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Finding Voice: A Resource Guide To Stuttering

Written by Jacob C. Herman

Many are aware of the speech disorder called stuttering. Stuttering, very generally speaking, consists of stressing certain syllables or words longer than normal, repeating certain syllables or words longer than normal, or longer than normal hesitation before pronouncing certain syllables or words. Around five percent of children stutter at some point in childhood as they learn how to use word stress to emphasize points within a sentence. Stuttering can actually be a subjective term, and not everyone who stutters would meet the requirements of a speech disorder.

Some people who actually suffer from stuttering as a disorder adapt habits that make it very hard to notice. For instance some who stutter will simply pause before saying something and practice it in their head. In this case there may only be a symptom of stuttering like blinking one's eyes while they think of a phrase or in many cases simply a pause before phrasing an important sentence. Stuttering is also intermittent in many individuals and sometimes related to stress, or certain situations.

The vast majority of cases involving severe stuttering are short term. These are often diagnosed in childhood and quickly treated. Stuttering is one condition which has largely been proven to not be responsive to drug therapies, although stuttering can occur as a result of other disorders which do respond to drug treatments. As stuttering is often brought on or exaggerated by stress it is important to be considerate of individuals who stutter. Humiliation or embarrassment can often cause stuttering to become more extreme, or common in sufferers.

Adult stuttering is relatively uncommon, and adult onset of stuttering is extremely rare. Usually adult-onset of stuttering symptoms are triggered by some kind of emotional or psychological event. In general there are neurological issues, actual physical brain differences, or differences in brain activity, which are common among stutterers. Often stuttering is related to heightened emotional or right-brain activity. Although stuttering has not been shown to be responsive to medication, it has been established that stuttering is closely tied with parts of the brain reliant on the neurotransmitter dopamine.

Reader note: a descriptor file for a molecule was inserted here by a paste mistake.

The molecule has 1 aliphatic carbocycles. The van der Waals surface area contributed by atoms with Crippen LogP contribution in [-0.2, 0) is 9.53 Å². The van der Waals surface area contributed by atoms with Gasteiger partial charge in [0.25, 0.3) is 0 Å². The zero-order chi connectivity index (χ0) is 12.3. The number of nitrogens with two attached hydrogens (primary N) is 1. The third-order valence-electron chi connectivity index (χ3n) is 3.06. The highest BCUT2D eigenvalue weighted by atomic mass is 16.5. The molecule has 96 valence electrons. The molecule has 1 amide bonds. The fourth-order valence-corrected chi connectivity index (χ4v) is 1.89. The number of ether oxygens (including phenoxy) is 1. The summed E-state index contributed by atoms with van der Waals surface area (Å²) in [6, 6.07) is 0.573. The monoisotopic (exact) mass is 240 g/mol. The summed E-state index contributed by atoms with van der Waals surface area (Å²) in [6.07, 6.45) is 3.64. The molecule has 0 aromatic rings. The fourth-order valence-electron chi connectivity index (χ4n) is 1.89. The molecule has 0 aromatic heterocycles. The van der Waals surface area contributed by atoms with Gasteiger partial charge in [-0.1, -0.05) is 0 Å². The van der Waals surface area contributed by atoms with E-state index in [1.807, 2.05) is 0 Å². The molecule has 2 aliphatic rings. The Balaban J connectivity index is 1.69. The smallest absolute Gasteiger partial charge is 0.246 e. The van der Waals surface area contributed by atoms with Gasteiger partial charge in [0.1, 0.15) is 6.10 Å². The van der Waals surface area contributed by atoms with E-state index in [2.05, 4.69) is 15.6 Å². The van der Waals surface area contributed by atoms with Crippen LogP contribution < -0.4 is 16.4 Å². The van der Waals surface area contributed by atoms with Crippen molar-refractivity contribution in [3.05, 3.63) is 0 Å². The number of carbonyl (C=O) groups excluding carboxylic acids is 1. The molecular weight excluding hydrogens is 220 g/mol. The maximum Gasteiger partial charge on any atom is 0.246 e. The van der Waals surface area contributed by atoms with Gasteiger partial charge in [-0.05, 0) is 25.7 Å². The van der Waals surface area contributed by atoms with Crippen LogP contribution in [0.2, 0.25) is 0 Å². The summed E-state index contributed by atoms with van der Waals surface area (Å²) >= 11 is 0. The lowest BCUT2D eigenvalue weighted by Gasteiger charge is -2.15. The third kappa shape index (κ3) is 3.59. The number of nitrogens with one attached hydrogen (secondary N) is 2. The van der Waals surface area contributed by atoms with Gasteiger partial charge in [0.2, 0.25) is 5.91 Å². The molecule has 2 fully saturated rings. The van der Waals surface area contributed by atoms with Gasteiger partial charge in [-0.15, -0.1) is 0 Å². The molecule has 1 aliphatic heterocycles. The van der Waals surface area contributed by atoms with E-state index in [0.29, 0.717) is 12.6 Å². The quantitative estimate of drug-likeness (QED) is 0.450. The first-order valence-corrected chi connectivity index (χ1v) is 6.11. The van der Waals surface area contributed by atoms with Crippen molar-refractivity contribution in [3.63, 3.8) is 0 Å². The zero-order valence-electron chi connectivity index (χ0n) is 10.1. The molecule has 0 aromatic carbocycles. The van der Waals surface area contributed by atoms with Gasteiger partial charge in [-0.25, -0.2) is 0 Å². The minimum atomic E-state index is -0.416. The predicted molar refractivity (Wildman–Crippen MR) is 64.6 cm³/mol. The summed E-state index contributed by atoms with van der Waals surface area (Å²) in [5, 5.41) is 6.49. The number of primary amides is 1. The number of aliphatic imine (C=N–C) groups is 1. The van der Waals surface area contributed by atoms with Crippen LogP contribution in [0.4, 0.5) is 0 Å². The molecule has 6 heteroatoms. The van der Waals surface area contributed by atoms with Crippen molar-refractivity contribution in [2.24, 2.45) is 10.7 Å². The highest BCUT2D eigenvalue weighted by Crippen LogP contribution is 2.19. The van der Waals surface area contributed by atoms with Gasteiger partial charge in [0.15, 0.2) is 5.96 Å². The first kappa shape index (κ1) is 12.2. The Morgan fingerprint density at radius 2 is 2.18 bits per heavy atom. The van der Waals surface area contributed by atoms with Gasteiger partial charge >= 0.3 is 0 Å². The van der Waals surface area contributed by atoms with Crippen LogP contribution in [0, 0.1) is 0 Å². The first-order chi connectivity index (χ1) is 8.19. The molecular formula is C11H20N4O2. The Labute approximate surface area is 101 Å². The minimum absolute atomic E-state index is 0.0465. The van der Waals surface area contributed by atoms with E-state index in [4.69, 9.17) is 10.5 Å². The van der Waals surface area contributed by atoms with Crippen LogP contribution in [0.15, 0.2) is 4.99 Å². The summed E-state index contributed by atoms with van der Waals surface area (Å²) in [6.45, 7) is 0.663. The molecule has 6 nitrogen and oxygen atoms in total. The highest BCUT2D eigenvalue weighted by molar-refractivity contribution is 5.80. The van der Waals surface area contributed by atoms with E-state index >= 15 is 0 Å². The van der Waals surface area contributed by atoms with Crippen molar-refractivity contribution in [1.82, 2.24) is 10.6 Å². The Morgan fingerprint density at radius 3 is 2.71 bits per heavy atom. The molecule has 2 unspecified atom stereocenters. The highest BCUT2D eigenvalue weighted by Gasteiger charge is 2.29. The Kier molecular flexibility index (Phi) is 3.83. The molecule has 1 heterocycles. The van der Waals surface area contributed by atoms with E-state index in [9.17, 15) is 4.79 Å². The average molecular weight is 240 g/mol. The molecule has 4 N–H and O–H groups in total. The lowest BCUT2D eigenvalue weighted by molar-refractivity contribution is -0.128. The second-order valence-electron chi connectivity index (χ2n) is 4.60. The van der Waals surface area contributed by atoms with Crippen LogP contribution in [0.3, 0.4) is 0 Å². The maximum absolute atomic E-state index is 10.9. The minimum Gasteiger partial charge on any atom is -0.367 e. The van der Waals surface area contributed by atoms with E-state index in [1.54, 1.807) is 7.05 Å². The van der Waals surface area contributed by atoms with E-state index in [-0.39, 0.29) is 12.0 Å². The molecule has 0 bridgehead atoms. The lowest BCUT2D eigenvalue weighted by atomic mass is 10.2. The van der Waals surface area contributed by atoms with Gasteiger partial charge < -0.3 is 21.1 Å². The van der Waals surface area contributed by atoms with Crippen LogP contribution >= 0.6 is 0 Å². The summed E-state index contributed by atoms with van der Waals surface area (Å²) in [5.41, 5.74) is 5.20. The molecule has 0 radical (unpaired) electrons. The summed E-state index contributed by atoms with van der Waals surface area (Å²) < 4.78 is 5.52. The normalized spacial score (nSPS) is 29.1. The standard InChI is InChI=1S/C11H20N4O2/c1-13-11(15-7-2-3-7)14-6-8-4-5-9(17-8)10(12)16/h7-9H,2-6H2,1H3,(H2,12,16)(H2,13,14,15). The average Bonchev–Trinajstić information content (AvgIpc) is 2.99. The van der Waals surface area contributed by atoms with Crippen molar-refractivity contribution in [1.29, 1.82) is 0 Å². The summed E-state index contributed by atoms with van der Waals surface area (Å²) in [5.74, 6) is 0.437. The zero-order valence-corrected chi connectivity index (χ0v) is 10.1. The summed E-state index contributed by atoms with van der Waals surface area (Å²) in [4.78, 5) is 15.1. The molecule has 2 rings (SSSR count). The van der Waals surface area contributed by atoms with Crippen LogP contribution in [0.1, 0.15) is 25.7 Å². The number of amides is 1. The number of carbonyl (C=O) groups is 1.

Stuttering & The Kings Speech – A look at the recent Colin Firth Film, and stuttering.

The National Stuttering Association – An organization helping stutterers in America.

Communication Disorders – A variety of resources for stutterers and others who suffer from speech difficulty.

The King's Speech – How the film, and the history, compare.

Olanzapine – A medication that has been tested for use with stuttering.

Symptoms

Generally stuttering consists of repeating or pausing while speaking. This can involve whole words, or specific letters, or syllables in words. As stated earlier stuttering is highly reactive to emotional or stressful situations. Stutterers also often blink, display twitching, or display unnecessary jaw movements when speaking. In some cases stutterers, especially those who have adapted to stuttering, only display symptoms in foreign languages, or in conversations involving situations with which they are less familiar.

What are the Signs? – How stuttering is diagnosed.

Stuttering Symptoms – Details of Stuttering from the MAYO Clinic.

An Overview of Stuttering – The Symptoms and effects of Stuttering Disorder.

In Film & In Life – The Current Understanding of Stuttering Disorder

Models of Stuttering – A variety of ways to understand different types of stuttering.

Causes